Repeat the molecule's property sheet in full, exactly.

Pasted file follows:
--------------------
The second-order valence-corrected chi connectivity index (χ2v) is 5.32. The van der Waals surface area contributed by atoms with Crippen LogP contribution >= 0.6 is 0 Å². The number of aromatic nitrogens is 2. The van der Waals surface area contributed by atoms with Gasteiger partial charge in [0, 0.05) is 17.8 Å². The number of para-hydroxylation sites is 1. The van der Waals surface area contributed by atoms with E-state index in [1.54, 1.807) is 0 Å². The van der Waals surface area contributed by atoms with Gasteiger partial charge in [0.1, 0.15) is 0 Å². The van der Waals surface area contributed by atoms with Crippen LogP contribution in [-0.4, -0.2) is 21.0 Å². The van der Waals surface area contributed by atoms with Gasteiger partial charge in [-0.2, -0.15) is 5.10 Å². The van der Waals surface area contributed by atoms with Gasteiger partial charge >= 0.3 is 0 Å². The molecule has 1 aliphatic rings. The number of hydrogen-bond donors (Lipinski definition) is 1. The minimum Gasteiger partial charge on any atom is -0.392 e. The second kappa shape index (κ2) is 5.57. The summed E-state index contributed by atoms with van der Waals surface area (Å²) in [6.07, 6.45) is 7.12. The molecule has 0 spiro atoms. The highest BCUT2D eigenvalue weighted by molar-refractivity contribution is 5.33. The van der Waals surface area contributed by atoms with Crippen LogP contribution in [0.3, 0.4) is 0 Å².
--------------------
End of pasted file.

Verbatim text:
The second-order valence-corrected chi connectivity index (χ2v) is 5.32. The van der Waals surface area contributed by atoms with Crippen LogP contribution >= 0.6 is 0 Å². The number of aromatic nitrogens is 2. The van der Waals surface area contributed by atoms with Gasteiger partial charge in [0, 0.05) is 17.8 Å². The number of para-hydroxylation sites is 1. The van der Waals surface area contributed by atoms with E-state index in [1.54, 1.807) is 0 Å². The van der Waals surface area contributed by atoms with Gasteiger partial charge in [0.1, 0.15) is 0 Å². The van der Waals surface area contributed by atoms with Crippen LogP contribution in [-0.4, -0.2) is 21.0 Å². The van der Waals surface area contributed by atoms with Gasteiger partial charge in [-0.2, -0.15) is 5.10 Å². The van der Waals surface area contributed by atoms with Gasteiger partial charge >= 0.3 is 0 Å². The molecule has 1 aliphatic rings. The number of hydrogen-bond donors (Lipinski definition) is 1. The minimum Gasteiger partial charge on any atom is -0.392 e. The second kappa shape index (κ2) is 5.57. The summed E-state index contributed by atoms with van der Waals surface area (Å²) in [6.07, 6.45) is 7.12. The molecule has 0 spiro atoms. The highest BCUT2D eigenvalue weighted by molar-refractivity contribution is 5.33. The van der Waals surface area contributed by atoms with Crippen LogP contribution in [0.3, 0.4) is 0 Å².